Mandarin is a tonal language, so the same word with different tones has different meanings. In Romanic languages, intonation often drives the meaning or intent of the overall sentence, right?
Take the word “right”. If I say it as a question “right?”, it sounds similar to the second tone in Chinese, with the pitch going up, like raising your eyebrow. If I use it as a confirmation or exclamation “right!”, it sounds more like the Chinese forth tone with the pitch going tone, like stomping your foot. But it is still the same word with the same meaning “right = correct”. In Mandarin, the same word with a different tone has a different meaning.
Chinese words are usually short, just one or two syllables. So you only have a quick chance to get it right, including the correct tone. With longer words in other languages, like dictionary or definitely, if you get one syllable wrong you still have a decent chance that someone will understand what you are trying to say.
Some initials, especially those sh- and dj-type of sounds (zh, ch, sh, z, c, s, j, q, x), at the beginning of a word are difficult for many foreigners to pronounce, which also makes it hard for some to hear the difference between them. And the Chinese language has many words that start with these sounds. Added to that challenge is that many Chinese outside of the cozy comfort of Mandarin language schools pronounce those sounds differently, so a “sh” may sounds like a “s”, which can confuse this poor foreigner even more.
In my opinion, it is not too difficult to learn a basic Mandarin vocabulary to get your point across, however clumsily. But it takes a much bigger vocab to actually understand the average Chinese person speaking. The reason is that the Chinese language has many many words with only a slightly different meaning, or pretty much the same meaning but being used in different situations.
For example, there are a variety of words in Mandarin that mean “happy”. Chinese people will likely understand you if you use the one word for “happy” that you learned, even in the wrong context, but you may have no idea what they are talking about if they use a different word for it.
Now, Chinese grammar is supposed to be simple. And it is. No conjugations, past, past perfect, future and other tenses. While it is nice that you don’t have to learn those things, it makes it harder to decipher the meaning of a sentence without those grammar clues when coming from a different language background.
Also, the word order is completely different and multiple verbs are often strung together for specific meaning. This leaves me sometimes understanding every word of a sentence and still with no clue what the speaker was trying to say. Understanding spoken Chinese is certainly a challenge for me personally, and I know a lot of Mandarin learners who are much better than I am at deciphering what Chinese people say. So you should take my assessment with a grain of salt.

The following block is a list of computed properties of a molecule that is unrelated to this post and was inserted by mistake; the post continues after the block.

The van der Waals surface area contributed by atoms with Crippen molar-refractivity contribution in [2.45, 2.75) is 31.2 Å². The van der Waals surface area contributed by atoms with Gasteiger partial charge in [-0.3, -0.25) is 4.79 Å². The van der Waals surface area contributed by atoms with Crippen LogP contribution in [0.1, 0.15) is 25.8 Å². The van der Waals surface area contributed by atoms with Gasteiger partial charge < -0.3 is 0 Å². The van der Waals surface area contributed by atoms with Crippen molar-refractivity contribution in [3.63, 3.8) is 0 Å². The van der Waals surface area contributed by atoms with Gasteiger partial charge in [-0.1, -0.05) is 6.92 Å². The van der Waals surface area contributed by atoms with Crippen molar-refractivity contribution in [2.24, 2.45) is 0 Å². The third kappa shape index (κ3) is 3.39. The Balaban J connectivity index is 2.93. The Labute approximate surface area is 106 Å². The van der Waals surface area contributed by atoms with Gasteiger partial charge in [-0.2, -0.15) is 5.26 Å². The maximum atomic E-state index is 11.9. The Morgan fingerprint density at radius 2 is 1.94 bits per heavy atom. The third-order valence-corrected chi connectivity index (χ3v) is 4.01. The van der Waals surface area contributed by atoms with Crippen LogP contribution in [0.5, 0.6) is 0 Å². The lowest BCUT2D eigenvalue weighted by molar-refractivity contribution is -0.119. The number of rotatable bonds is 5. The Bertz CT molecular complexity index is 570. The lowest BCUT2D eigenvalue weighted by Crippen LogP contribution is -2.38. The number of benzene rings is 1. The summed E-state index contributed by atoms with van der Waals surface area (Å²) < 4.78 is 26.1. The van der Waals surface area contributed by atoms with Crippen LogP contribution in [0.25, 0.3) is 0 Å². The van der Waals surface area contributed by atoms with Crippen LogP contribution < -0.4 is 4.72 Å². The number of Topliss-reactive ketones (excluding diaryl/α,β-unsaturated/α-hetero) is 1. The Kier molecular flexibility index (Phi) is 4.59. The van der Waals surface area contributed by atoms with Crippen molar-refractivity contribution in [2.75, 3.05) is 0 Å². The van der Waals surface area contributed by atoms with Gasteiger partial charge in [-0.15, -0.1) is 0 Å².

5. Chinese characters
And then there are Chinese characters. Many foreigners opt not to learn characters and focus on the spoken language because learning how to read and especially write characters can be very tedious. Even Chinese people sometimes forget how to write a certain character.
A big disadvantage of not being able to read, besides the obvious – not understanding signs, newspapers, etc – is that reading is a great way to learn and reinforce vocabulary. For example, when learning Spanish you can read simple books to get more exposure to the language. For Mandarin, you need to learn characters first, like learning a separate written language in addition to the spoken one.
So, why again should you learn Chinese as expat in China? And with all those obstacles, how do you learn Chinese? Well, as with everything challenging, you just jump right in. Find a teacher or class that works for your learning style, celebrate the small victories using Chinese in everyday life, and don’t get frustrated when at times it doesn’t seem to go well.
And most importantly, go out and try to talk to Chinese people and practice with them, not just with other foreigners in class. (I know this is the hardest part, at least for me. I admit I don’t practice enough what I preach here.)
Learning Chinese is not easy but it is quite doable. And it is very rewarding. Please feel free to share your own experiences, obstacles and victories in the comments.